A key Taliban commander who was reportedly kicked out of the militia said Sunday that he believed Taliban leader Mullah Omar has not signed off on the dismissal order, and blamed the report on a "conspiracy" by his enemies.

Taliban spokesman Zabiullah Mujahid said a day earlier that Mansoor Dadullah, a militant commander in southern Afghanistan, had been kicked out of the Islamic militia for "disobeying orders" and conducting activities "against the Taliban's rules and regulations." Mujahid did not give details.

Dadullah told The Associated Press he does not believe he has been dismissed.

"It's not true that Mullah Omar kicked me out of the Taliban," Dadullah said by telephone. "If Mullah Omar wanted me to leave the Taliban, then he would send me the message and I would put down my weapons because he is our top commander."

Dadullah said the news that he had been dismissed was a "conspiracy by my enemies." He said he was trying to contact Omar to discuss who said he had been dismissed.

"If Mullah Omar wants me to disarm, there is no need to publish this in the media," Dadullah said. "In jihad there is no personal interest. In jihad you will be injured or killed only for the sake of Islam."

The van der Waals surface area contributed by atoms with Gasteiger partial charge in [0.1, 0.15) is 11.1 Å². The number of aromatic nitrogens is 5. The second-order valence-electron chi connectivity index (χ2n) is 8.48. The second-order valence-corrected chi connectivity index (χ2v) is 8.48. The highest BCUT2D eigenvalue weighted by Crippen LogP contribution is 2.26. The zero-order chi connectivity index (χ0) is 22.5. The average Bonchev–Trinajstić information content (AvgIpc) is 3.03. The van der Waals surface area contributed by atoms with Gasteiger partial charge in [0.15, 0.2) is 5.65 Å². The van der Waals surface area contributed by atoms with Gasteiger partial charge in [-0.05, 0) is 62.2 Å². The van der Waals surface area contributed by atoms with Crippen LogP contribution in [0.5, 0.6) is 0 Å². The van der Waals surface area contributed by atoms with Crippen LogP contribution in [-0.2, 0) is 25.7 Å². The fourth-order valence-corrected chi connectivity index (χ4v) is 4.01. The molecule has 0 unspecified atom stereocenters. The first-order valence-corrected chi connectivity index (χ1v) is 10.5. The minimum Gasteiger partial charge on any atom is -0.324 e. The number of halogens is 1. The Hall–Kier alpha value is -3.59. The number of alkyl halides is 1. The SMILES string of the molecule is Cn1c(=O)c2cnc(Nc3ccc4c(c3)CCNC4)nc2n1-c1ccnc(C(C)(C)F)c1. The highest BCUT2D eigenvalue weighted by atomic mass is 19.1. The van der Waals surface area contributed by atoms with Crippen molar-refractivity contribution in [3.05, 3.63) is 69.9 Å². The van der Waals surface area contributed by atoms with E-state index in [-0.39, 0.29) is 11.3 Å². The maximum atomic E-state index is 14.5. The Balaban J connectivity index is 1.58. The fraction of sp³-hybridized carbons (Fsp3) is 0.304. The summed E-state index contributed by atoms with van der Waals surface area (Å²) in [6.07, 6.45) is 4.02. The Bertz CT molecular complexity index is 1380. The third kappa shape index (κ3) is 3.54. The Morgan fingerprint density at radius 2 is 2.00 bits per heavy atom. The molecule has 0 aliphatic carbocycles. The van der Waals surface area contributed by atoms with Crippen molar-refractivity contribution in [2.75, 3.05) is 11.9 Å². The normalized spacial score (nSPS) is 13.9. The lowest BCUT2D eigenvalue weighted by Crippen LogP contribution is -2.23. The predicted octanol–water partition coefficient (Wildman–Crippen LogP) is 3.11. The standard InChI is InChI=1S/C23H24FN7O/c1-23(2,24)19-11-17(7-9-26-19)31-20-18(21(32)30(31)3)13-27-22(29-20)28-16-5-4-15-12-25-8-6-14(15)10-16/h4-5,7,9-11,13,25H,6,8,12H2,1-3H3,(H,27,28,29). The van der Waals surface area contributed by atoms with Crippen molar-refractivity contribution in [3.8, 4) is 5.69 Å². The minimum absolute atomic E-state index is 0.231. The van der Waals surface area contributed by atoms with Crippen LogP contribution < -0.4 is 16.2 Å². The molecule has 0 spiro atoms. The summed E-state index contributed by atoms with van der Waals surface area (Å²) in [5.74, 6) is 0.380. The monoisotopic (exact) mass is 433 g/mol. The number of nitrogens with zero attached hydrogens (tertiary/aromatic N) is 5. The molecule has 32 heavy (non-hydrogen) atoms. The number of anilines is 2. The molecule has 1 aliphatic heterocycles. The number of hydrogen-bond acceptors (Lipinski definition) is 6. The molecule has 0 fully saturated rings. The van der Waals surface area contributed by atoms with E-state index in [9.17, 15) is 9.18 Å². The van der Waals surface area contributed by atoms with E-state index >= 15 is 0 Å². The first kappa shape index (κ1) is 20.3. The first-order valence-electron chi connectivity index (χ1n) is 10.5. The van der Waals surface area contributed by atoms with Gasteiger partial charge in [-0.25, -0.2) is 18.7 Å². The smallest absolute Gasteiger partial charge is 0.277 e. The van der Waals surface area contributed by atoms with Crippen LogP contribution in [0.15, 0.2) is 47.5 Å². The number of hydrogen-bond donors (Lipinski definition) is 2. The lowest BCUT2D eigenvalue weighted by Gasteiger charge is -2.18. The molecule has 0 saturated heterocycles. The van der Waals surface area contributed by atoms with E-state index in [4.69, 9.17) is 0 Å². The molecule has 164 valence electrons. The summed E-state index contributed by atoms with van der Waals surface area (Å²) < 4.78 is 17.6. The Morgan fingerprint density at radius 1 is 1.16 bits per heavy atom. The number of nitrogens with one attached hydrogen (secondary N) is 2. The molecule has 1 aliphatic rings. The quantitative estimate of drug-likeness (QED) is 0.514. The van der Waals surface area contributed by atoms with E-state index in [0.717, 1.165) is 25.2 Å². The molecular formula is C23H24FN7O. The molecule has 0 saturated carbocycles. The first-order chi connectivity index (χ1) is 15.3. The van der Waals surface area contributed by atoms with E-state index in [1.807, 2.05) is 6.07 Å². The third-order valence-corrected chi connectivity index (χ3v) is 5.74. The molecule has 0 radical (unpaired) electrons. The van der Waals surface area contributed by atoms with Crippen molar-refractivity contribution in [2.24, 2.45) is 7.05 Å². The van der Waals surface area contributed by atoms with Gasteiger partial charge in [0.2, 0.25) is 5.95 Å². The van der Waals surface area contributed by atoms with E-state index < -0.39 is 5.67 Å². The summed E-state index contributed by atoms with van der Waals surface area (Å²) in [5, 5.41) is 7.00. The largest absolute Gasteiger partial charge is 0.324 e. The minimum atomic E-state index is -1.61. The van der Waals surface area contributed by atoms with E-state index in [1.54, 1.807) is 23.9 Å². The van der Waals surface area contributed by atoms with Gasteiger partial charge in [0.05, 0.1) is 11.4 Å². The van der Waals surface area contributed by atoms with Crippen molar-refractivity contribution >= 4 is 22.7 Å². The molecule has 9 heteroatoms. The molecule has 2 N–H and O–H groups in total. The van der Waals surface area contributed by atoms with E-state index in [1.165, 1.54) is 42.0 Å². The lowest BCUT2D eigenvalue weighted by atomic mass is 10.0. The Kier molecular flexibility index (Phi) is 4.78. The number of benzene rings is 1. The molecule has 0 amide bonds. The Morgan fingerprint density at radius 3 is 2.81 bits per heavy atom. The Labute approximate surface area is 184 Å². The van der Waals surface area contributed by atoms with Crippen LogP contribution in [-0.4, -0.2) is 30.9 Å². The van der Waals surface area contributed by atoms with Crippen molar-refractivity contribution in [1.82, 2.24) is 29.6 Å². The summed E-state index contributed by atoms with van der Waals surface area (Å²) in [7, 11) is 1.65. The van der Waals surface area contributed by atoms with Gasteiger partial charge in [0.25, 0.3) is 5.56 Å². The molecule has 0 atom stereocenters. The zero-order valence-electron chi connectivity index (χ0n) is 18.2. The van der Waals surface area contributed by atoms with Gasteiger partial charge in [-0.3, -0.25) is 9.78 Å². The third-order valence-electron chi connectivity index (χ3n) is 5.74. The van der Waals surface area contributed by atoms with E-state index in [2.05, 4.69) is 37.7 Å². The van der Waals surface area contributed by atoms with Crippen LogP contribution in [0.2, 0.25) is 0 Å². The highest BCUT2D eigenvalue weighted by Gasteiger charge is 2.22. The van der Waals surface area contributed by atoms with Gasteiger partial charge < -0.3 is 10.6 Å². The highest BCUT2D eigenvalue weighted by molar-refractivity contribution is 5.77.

Mujahid reiterated on Sunday the order came from Omar, and said he would soon provide an audio recording with Omar ordering Dadullah out of the militia.

Dadullah rose in the militia's ranks as an important commander in southern Afghanistan after his brother, Mullah Dadullah, was killed during a military operation in Helmand province in May. Mullah Dadullah was the highest-ranking Taliban commander killed since the U.S.-led invasion of Afghanistan in 2001.

Mansoor Dadullah said after his brother's death his fighters opened an investigation and arrested two "spies." He said a third arrest was made about three weeks ago, and new information from the arrest would soon be sent to Omar and news media.

Mullah Dadullah's body had bullet wounds to the head, chest and stomach, suggesting he was likely killed by sniper fire from a well-trained soldier at close range.

Muhibullah Mahajir, a spokesman for Mansoor Dadullah, told AP earlier Sunday some Taliban commanders were involved in Mullah Dadullah's death.

"That's why some of these commanders who were involved in the killing of Mullah Dadullah have made a conspiracy against us," said Mahajir, who has contacted AP in the past.